- The S&P/TSX composite index swooped lower on Monday, October 4, as technology stocks noted a significant decline.
- The primary stock index fell below the 20,000-mark in earlier trading.
- On Tuesday, October 5, December futures on the S&P/TSX composite index rebounded.
The S&P/TSX composite index swooped lower on Monday, October 4, as technology stocks noted a significant decline.
The primary stock index fell below the 20,000-mark in earlier trading. Although it managed to crawl up from there through the day, it still closed at its lowest point since July 20 at 20,052.25, down by 98.62 points or 0.62 per cent.
On Tuesday, October 5, as oil prices hovered close to their highest levels, December futures on the S&P/TSX composite index rebounded by 0.4 per cent at 7AM EST.
Here are some events to watch out for today if you are an investor in Canada.
Tech stock selloff
Stocks in the North American markets shrank notably on Monday as investors resorted to a selloff again in the technology sector amid rising fears of a persistent inflation.
The S&P/TSX Capped Information Technology Index sank by 2.75 per cent on Monday. In the US, the S&P 500 dipped 1.3 per cent. The Nasdaq 100 was down by 2.2 per cent, while the Dow Jones Industrial Average sank by 0.9 per cent.
While tech giants like Amazon Inc (NASDAQ:AMZN) and Facebook Inc (NASDAQ:FB) headed the losses in the US, Lightspeed Commerce Inc (TSX:LSPD) and Shopify Inc (TSX:SHOP) plunged by 8.5 per cent and 3.1 per cent in Canada.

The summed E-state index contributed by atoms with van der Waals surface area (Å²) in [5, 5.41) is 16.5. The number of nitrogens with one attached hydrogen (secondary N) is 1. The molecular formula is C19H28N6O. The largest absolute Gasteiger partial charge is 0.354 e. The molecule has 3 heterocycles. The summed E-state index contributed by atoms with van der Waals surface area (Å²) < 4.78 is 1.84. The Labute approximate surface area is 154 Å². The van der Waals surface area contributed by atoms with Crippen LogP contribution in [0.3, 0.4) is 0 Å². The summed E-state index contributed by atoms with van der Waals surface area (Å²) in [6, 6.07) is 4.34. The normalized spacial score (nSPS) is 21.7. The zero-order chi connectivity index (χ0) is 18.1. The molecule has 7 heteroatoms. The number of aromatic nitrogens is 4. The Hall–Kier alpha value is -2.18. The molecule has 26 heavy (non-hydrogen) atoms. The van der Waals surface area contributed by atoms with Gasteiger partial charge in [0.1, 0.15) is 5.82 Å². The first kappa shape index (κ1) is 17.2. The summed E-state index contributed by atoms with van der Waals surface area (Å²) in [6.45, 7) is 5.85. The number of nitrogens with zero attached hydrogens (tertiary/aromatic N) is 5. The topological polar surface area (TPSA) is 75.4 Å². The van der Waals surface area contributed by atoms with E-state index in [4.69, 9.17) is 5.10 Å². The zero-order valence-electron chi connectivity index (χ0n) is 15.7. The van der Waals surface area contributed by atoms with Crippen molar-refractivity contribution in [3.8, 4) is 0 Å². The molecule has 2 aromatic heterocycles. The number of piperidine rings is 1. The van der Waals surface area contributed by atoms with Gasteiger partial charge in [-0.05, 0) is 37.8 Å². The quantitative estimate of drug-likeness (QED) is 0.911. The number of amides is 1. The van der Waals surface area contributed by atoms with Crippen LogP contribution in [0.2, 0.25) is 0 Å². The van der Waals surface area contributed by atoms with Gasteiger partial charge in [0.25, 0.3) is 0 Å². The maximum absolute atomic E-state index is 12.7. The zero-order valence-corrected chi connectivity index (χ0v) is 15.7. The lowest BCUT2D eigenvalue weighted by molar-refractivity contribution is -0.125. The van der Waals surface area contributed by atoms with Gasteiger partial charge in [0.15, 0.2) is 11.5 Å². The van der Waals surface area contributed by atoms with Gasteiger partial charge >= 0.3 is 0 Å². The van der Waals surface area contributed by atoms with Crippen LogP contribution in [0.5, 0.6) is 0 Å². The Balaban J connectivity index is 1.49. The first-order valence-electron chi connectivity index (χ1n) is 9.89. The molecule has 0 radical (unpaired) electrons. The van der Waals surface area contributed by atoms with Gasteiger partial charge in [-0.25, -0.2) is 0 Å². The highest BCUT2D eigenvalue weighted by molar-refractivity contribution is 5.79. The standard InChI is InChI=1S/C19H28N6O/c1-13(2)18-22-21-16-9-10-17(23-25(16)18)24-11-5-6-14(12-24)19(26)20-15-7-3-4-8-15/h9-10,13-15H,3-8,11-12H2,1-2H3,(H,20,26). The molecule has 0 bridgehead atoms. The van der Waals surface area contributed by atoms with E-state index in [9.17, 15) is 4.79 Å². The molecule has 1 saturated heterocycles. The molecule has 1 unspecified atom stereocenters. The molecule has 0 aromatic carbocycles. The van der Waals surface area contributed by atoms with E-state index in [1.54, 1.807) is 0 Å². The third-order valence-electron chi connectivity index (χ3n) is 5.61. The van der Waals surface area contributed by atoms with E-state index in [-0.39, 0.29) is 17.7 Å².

Oil stocks rising
Energy stocks on the Toronto Stock Exchange (TSX) shot up on Monday as oil prices surged.
Oil prices in the US hit their highest level in nearly seven years as the OPEC-led panel of Joint Ministerial Monitoring Committee rooted for gradual increase of energy supply from the next month.
The S&P/TSX Capped Energy Index represented a growth of about two per cent on Monday, with energy company Enerplus Corp (TSX:ERF) rising by 4.2 per cent and MEG Energy Corp (TSX:MEG) gaining 3.3 per cent.
GTA home prices hit new high as supply shrinks
The Greater Toronto Area (GTA) saw average home selling prices surge by a 18.3 per cent year-over-year (YoY) to an all-time high of C$ 1.13 million in September 2021, reported the Toronto Regional Real Estate Board (TRREB) on Tuesday.
Simultaeneously, sale of homes dived by 18 per cent YoY last month.
In the tightening real estate market, number of active listings also plummeted by about 50 per cent YoY and new listings dipped by 34 per cent YoY in September, as per TRREB.
Nuvei Corp (TSX:NVEI) debuting in the US
Canadian fintech company Nuvei Corp (TSX:NVEI.TO) announced on Monday that it has filed its initial documents required to go public in the US.
The digital technology payment player is heading to launch an initial public offering (IPO) in the US approximately a year after it debuted on the TSX in Canada.
Amid the tech stock selloff, Nuvei’s stocks trading on the TSX shed more than four per cent to close at C$ 147.27 on Monday.
Latest data on merchandise trade, foreign post indexes, etc
Statistics Canada is set to report the latest figures on Canada’s international merchandise trade, foreign post indexes, supply and disposition of major grains, etc on Tuesday.
In August, the data agency reported that merchandise imports and exports in Canada inflated by 4.2 per cent and 0.6 per cent, respectively, in the month of July 2021.
As a result, the country's merchandise trade surplus for the month had slimmed down to C$ 778 million.